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Best of the Net 2017 Fiction Nominees

We are beyond delighted to nominate the following pieces and writers for their work to be included in the Best of the Net Anthology, a project of Sundress Publications.

René Houtrides, nominated for her fiction piece “The Ride of Her Life” TTR 2.4

Rene HoutridesRené Houtrides was born and raised near Manhattan’s Chinatown and Little Italy. Her stories have appeared in The Georgia Review, New Ohio Review, Crack the Spine Literary Magazine, Mississippi Review, Carve Magazine, and other publications. Her story “Knife, Barn, My Harvey” was included in The Georgia Review’s Spring 2011 retrospective of the finest short stories from the past 25 years, and her story  “Workers in Trees” was included in the print anthology of the best Crack the Spine Literary Magazine stories of 2013. She was a staff writer for the Woodstock Times, and her weekly sports column, for the same newspaper, received a First Place New York Press Association Award. Her personal essays have aired on public radio. Her play Calamity Jane was produced in New York City. She holds an MFA in writing from Bard College and is currently on the faculty of The Juilliard School’s drama division.

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Rick Hoffman, nominated for his fiction piece “Biyanî” TTR 3.2

Rick Hoffman is a high school English teacher. His stage play, The Rocky Road to Dublin, won the Huntington Village Theatre Company’s contest for Long Island playwrights in 2003. He is the author of the novel The Devils That Haunt You, and his short fiction has appeared in The Dead Mule School of Southern Literature and Driftwood Press, where he has also served as a guest editor. His upcoming work is scheduled to appear in the December 2017 issue of Edify Fiction. He lives with his wife and sons on Long Island, where he is writing his second novel.

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Best of the Net 2017 Poetry Nominees

It is our immense pleasure to nominate the following pieces and writers for their work to be included in the Best of the Net Anthology, a project of Sundress Publications.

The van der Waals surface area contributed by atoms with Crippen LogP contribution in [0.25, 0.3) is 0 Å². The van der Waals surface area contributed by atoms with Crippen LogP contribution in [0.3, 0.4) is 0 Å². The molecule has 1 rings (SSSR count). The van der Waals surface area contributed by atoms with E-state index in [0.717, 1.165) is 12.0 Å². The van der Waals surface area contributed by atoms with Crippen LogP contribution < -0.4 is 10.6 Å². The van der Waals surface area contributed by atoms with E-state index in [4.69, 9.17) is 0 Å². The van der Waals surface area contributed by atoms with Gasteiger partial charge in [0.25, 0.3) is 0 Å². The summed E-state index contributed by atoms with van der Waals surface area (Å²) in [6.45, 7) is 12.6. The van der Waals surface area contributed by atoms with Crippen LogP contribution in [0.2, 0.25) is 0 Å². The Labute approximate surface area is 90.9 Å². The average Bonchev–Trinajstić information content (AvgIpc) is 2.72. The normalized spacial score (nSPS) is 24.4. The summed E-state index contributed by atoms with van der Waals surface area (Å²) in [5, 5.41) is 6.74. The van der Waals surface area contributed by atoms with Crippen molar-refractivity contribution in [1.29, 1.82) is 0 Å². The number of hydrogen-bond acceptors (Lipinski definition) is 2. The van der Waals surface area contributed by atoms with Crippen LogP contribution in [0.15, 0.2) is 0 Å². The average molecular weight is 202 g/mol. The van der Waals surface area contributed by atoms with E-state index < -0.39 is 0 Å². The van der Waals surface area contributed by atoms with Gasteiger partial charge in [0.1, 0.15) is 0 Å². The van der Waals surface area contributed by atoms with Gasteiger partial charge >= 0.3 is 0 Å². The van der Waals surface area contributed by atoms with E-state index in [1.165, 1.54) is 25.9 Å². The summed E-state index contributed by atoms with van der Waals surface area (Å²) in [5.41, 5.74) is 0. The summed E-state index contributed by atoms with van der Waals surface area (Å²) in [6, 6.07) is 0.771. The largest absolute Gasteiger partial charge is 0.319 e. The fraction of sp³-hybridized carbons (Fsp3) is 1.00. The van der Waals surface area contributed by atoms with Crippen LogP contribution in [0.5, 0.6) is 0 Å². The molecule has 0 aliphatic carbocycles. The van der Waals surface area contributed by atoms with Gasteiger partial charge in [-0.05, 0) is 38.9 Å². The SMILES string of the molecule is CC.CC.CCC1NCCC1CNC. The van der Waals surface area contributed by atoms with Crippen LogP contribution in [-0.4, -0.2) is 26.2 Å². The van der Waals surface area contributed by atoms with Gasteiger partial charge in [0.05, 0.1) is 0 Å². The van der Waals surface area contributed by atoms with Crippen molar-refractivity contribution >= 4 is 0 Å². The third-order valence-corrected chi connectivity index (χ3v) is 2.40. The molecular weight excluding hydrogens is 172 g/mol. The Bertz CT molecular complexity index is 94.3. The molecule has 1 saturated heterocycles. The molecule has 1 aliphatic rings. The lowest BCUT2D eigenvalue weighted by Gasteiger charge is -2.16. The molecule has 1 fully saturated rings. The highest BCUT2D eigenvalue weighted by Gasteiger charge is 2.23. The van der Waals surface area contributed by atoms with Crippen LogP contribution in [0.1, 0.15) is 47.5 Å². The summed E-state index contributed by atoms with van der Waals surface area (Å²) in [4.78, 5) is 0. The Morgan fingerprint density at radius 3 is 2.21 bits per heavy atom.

PARTRIDGE BOSWELL, nominated for his poem “Flying home after the protest” TTR 3.1

Partridge Boswell Mt Battie DSC_0586Recipient of this year’s Edna St. Vincent Millay Poetry Prize for his poem “Flying home after the protest,” Partridge Boswell is the author of Some Far Country, winner of the Grolier Poetry Prize. His poems have recently surfaced in The Gettysburg Review, SalmagundiThe American Poetry ReviewGreen Mountains ReviewHayden’s Ferry Review, and Forklift, Ohio. Co-founder of Bookstock literary festival and the poetry/music group Los Lorcas, he teaches at Burlington Writers Workshop and lives with his family in Vermont.

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LISA MECHAM, nominated for her poem “Trespassing”  TTR 2.3

Lisa Mecham Lisa Mecham writes a little bit of everything and her work has appeared in Amazon’s Day OneCatapult, and The Collapsar, among other publications. She has served as an editor, advisory board member, and reader for various literary magazines, and as a social worker, she writes grants for social justice oriented non-profits.

A Midwesterner at heart, Lisa lives in Los Angeles with her two daughters where she’s finishing a book about mental illness in the suburbs; think: “The Shining” meets “Revolutionary Road.”

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ALYSSE McCANNA, nominated for her poem “It’s Not Like the Movies” TTR 3.1

alysseAlysse Kathleen McCanna is currently pursuing her PhD in English at Oklahoma State University. She is the Associate Editor of Pilgrimage Magazine and received her MFA in Writing and Literature from Bennington College in 2015. Her work has appeared in or is forthcoming from poets.org, Lunch Ticket, Barrow Street, Boulevard, and other journals.

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KYLE ADAMSON, nominated for his poem “Retrograde” TTR 3.2

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Kyle Adamson has an MFA from the Bennington Writing Seminars and a BFA from Hamline University. He is the winner of the AWP Intro to Journals Award in poetry, a Pushcart nominee, and a finalist in the Consequence Poetry Prize. His work can be found in the Water~Stone Review, Alaska Quarterly Review, the Beloit Poetry Journal, and others. He served in the Marine Corps infantry and deployed twice to Iraq. Kyle lives in Minneapolis, Minnesota.

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ADRIAN POTTER, nominated for his poem “RX for the Blues” TTR 3.1

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Adrian S. Potter writes poetry and short fiction. He is the author of the fiction chapbook Survival Notes (Červená Barva Press, 2008) and winner of the 2010 Southern Illinois Writers Guild Poetry Contest. Some publication credits include North American Review, Jet Fuel Review, Obsidian, and Kansas City Voices. He blogs, sometimes, at http://adrianspotter.com/.

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Adrian S. Potter | Writer Website

KIM NORIEGA, nominated for her poem,Postcard to My Younger Self Beneath the Apple Trees” TTR 3.1

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Kim Noriega is the author of Name Me published by Fortunate Daughter Press. Her poems have appeared in journals and anthologies including: American Life in PoetryParis-Atlantic, and Split Lip.  She was a finalist for the 2016 Edna St. Vincent Millay Poetry Prize, and a semi-finalist for the 2016 James Baker-Hall Memorial Prize in Poetry. Kim grew up in Cleveland, Ohio and still loves apple-blossom showers in spring and Vera’s Bakery at the famous West Side Market for Hungarian nut roll at Christmas. She lives in San Diego where she heads San Diego Public Library’s family literacy program.